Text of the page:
Italian architect-turned-designer Gianfranco Ferré's designs for Christian Dior.
News broke that the Italian architect-turned-designer was appointed to helm the French couture house in 1988. His designation was met with scorn from the industry. Giorgio Armani said, "You'd think [the French] could find someone talented enough amongst themselves." But soon after Ferré unveiled his first collection for Dior in 1989, La Chambre Syndicale de la Couture Parisienne decorated him with the Golden Thimble Award (Dé d'Or).
Ferré's designs were for females with "strong personalities", the designer revealed. He drew on foreign, oriental influences, and always added a dash of dramaticism – encapsulated in his memorable final Orient collection for Dior. Ferré's architectural sensibility coupled with his Italian flair for flamboyance gave rise to the most technically complex and visually stunning collections.
1997 – 2011
Gibraltar-born John Galliano's designs for Christian Dior.
At this juncture, "Dior was rightly descended into death. It was not a house that had any sense of being on the cutting-edge," Anna Wintour was quoted saying in 1996.
Karl Lagerfeld echoed her sentiments, "Structure exists but they need new, fresh blood. And I think for that, he's perfect. He brings something fresh, even wild." Wild indeed, Galliano's melodramatic shows at Dior were extravagant narratives. His collections often pirouetted around a fictional character from his travelogues.
What came with Galliano was a tenure of exceptional shows. If you were to ask around, everyone has a personal favourite. Two most commonly quoted shows were Spring 1998 Couture and Fall 1999 Couture, aka the Matrix. With Spring 1998, Galliano held the couture show at Paris' Opera Garnier. Models sauntered down the grand stairway in the most opulent clothes, inspired by the Ballet Russes and Marchesa Casati. This show continues to be one of the most memorable shows of all time.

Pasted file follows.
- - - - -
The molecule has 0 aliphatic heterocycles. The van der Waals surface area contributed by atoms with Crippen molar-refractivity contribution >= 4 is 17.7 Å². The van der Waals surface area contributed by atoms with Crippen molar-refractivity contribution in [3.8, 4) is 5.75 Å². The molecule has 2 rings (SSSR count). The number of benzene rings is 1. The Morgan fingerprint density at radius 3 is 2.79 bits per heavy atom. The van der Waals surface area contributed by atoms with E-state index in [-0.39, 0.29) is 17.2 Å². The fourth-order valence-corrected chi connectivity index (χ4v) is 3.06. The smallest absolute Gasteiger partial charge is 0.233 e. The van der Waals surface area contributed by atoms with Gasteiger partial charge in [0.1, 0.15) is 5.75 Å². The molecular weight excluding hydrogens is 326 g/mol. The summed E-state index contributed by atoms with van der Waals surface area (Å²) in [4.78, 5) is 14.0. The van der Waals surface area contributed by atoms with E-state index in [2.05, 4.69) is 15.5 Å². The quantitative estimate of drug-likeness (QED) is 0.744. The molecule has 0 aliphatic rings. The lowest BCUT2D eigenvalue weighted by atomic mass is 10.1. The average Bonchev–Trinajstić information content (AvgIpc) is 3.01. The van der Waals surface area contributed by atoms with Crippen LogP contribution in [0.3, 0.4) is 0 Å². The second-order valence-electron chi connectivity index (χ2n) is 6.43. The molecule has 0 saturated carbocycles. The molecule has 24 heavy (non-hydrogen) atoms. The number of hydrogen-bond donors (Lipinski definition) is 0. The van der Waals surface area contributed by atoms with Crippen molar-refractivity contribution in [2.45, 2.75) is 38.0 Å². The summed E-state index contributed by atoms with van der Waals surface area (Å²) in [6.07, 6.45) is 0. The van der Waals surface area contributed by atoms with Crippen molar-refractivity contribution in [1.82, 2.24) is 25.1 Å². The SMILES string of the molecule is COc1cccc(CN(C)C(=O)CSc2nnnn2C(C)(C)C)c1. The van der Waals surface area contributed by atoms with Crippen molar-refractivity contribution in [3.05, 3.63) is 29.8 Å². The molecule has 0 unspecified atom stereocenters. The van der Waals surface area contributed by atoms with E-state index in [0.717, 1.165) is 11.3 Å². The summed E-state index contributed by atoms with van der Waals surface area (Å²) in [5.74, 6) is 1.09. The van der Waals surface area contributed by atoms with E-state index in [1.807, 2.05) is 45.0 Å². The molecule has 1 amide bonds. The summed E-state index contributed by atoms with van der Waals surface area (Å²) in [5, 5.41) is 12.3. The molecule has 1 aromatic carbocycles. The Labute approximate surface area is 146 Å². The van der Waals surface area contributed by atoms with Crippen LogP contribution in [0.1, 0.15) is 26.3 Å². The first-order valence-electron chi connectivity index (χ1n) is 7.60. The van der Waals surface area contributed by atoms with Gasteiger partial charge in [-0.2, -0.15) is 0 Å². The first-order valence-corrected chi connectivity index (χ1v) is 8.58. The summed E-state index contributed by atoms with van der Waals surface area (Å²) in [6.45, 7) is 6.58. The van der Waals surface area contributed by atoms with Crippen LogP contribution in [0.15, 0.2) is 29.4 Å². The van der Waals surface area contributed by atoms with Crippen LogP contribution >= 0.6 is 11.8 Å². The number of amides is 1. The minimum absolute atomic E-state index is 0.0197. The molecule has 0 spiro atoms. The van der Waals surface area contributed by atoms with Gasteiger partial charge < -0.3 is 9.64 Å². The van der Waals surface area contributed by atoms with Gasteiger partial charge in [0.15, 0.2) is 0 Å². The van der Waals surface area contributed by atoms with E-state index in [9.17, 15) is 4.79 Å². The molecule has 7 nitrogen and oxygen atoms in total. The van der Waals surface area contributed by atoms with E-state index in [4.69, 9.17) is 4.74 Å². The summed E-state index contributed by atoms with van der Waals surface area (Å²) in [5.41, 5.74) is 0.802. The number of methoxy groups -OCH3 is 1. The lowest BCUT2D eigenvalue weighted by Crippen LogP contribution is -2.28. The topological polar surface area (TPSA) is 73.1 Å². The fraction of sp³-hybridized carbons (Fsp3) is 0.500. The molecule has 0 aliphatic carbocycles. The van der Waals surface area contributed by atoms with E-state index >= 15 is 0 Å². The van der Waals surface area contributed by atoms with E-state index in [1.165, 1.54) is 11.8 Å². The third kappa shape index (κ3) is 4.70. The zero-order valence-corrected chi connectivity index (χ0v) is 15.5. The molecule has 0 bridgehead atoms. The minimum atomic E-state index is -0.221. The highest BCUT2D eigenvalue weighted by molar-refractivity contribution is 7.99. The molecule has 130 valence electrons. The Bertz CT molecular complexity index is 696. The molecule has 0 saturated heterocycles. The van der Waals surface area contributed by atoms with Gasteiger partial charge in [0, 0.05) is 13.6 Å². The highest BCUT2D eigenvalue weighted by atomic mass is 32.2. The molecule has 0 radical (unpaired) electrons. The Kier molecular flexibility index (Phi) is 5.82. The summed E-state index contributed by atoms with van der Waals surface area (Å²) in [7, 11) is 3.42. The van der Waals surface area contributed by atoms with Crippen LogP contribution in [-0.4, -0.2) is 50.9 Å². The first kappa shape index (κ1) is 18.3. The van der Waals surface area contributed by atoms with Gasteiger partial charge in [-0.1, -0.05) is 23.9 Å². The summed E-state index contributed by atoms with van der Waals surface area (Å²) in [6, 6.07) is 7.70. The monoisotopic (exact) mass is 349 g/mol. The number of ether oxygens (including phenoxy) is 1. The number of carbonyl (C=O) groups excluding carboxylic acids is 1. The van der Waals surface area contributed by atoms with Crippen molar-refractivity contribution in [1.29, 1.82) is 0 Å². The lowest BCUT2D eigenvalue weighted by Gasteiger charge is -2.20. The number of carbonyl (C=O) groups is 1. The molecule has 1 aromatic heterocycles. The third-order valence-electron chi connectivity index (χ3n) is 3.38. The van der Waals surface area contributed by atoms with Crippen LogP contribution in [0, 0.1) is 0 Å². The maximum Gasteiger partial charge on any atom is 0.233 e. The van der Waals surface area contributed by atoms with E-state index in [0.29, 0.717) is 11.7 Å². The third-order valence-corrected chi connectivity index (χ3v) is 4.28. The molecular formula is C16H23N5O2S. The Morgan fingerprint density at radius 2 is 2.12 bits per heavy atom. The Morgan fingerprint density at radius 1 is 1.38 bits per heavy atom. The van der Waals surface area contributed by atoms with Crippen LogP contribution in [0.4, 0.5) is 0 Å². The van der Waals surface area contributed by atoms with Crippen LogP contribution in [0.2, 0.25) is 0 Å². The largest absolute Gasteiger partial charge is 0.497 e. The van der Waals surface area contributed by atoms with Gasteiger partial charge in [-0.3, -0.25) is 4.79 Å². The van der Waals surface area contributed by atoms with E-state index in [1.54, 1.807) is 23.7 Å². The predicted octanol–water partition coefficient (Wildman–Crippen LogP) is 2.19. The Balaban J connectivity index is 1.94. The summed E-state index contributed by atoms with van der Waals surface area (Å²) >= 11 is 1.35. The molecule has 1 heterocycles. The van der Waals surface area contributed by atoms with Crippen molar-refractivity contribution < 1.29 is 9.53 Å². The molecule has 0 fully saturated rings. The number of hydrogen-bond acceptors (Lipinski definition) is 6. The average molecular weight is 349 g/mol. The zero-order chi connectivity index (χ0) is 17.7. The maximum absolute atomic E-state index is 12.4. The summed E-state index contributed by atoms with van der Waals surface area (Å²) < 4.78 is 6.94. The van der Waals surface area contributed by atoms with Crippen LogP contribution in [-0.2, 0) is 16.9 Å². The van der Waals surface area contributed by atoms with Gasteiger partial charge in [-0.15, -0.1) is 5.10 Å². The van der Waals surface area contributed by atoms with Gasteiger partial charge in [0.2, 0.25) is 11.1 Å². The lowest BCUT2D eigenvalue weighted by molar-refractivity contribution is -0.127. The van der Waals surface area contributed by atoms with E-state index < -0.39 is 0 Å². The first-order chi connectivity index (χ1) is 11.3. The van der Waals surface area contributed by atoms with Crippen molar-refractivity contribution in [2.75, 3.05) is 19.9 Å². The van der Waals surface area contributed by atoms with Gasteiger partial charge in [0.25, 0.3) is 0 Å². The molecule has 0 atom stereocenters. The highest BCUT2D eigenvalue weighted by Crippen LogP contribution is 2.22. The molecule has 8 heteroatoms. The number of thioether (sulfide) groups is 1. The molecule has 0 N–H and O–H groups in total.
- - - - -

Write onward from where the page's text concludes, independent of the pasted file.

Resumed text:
2012 – 2015
Belgian designer Raf Simons' works for Christian Dior.
There were varied opinions on what Raf Simons brought to Dior. One uncontested thought was how Simons refreshed the language and codes of Monsieur Dior. In 'Dior and I', a documentary that followed Simons' debut Fall 2012 Couture collection. It revealed a high-strung Simons submerged in the house's archives.
His research precipitated reiterations of the Bar jacket, the Corolle silhouette, A-line gowns, Y-line necklines, some hints of Marc Bohan's Ballet Russes-inspired silhouettes. It was as if the entire trajectory of the house was surmised into one splendid show.
Maria Grazia Chiuri
2017 – Present
Rome-born Maria Grazia Chiuri's designs for Christian Dior.
The first female to helm the house, Maria Grazia Chiuri acts like an intermediary or translator. She digests the house's codes, and paraphrases them into clothes relevant for real women today. "When you are a woman making clothes for women, then fashion is not just about how you look. It is about how you feel and how you think," she said in March.
Take for instance her debut Spring 2017 collection where she famously styled a T-shirt with a ball-gown skirt, and her Spring 2017 Couture where she rehashed the Bar look in lightweight fabrics.
Like Monsieur Dior himself professed, "The world is wonderfully full of beautiful women whose shapes and tastes offer an inexhaustible diversity. My collection[s] must cater individually for each of them." In her short tenure till date, what Chiuri has brought to the house of Dior is more than a statement, style or influence. She brought women back to the heart of Christian Dior.
Exhibition 'Christian Dior, Couturier du Rêve' runs from 5th July 2017 to 7th January 2018 at The Museum of Decorative Arts (Les Arts Décoratifs) in Paris for 11 Euros (S$17.44).